Simplifying Lifestyle Changes
Have you visited your healthcare provider and been given lab results that showed hormone imbalance? Perhaps it was high cholesterol or blood sugars that showed prediabetes numbers. You may have been diagnosed with a chronic illness like heart disease, cancer, or thyroid disease, all of which require significant lifestyle changes.
When I was diagnosed with colon cancer and thyroid disease, I realized that there was a significant "missing link" in our healthcare system. There was a lack of support for implementing lifestyle changes into our daily lives, making necessary changes feel complicated and overwhelming. Making changes sounds easy in theory, but putting it into practice can be challenging.
"Don't do this. Do that!" may seem like helpful input, but it is a top-down model that doesn't empower you fully. In order to succeed, you need to cultivate strengths, actively brainstorm solutions and systems, and receive the accountability and support required to make a change.
Health & Yourself
I found myself in this exact position over two decades ago. I had been dealing with thyroid issues and was subsequently diagnosed with colon cancer. My providers caught it early, and I was blessed to push for a colonoscopy. I was 30 and trying to figure out how to change my lifestyle significantly to optimize my health. I was overwhelmed and I still wanted to have children and live a full life. Changing my lifestyle felt scary at first, but I made it happen. My chronic health issues are ongoing but have become much more manageable now that I have the tools needed to combat them.
The word "health" comes up a lot right now. We are inundated with the idea of it. There's the pandemic, a recent outpouring of new years resolutions, and media intrusion. Our culture defines "health" in more ways than we can count.
From television to social media, from our doctors to our grocery store aisles, advertisements are all around us, telling us what we should look like. Let's cut through the clutter and take a moment to remember that health is individual. Let's take inventory of our current habits and define the state of our bodies for ourselves.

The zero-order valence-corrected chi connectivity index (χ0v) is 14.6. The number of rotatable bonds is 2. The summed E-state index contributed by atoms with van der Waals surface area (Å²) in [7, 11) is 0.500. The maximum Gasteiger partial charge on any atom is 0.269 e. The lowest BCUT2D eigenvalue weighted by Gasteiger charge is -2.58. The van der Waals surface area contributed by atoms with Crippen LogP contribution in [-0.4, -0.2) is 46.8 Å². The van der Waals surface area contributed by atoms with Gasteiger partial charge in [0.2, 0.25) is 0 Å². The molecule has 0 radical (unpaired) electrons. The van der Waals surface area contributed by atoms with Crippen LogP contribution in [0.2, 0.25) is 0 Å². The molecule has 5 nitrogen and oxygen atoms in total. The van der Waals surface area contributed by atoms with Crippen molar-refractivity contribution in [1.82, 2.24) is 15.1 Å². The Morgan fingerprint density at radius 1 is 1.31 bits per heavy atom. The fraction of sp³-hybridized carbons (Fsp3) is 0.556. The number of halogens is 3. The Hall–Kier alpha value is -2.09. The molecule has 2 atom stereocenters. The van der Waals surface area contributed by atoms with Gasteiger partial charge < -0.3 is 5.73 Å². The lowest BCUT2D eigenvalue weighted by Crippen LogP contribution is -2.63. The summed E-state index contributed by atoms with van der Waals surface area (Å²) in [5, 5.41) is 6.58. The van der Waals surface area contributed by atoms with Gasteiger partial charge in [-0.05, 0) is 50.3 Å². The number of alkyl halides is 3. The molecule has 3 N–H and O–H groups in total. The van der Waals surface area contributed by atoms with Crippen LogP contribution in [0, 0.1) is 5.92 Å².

Where Do We Start?
We know that certain behaviors are unhealthy. Being inactive, living with unmanaged chronic stress, eating junk food, and having an inadequate sleep schedule are unhealthy. Analyze your behaviors. Decide that you are ready to work toward health not only physically, but also mentally and spiritually.
Make A Commitment To Change
Prioritize yourself. It's time to take back your health and joy. I have recently connected with several women with Cancer. They are looking for support and inspiration in the kitchen. I have come to the place where I feel my path is meant to intersect with theirs, and that is why I have developed my Cooking for Cancer Care program. You can read more about the program here. I am honored to fill the "missing link" I initially saw in healthcare during my own Cancer journey. I believe that with the proper support, encouragement, and guidance, change is possible.
If you or someone you know is/are feeling overwhelmed with lifestyle changes, please reach out today to schedule a free Discovery Session. Let's make positive change, together.
Brandy Lane Hickman, NBHWC
2B Well Integrative Health Collaborative, Owner Inspired Nutrition, National Board Certified Health Coach, Kitchen Therapy
Board President, Missouri Nutrition Alliance Non-Profit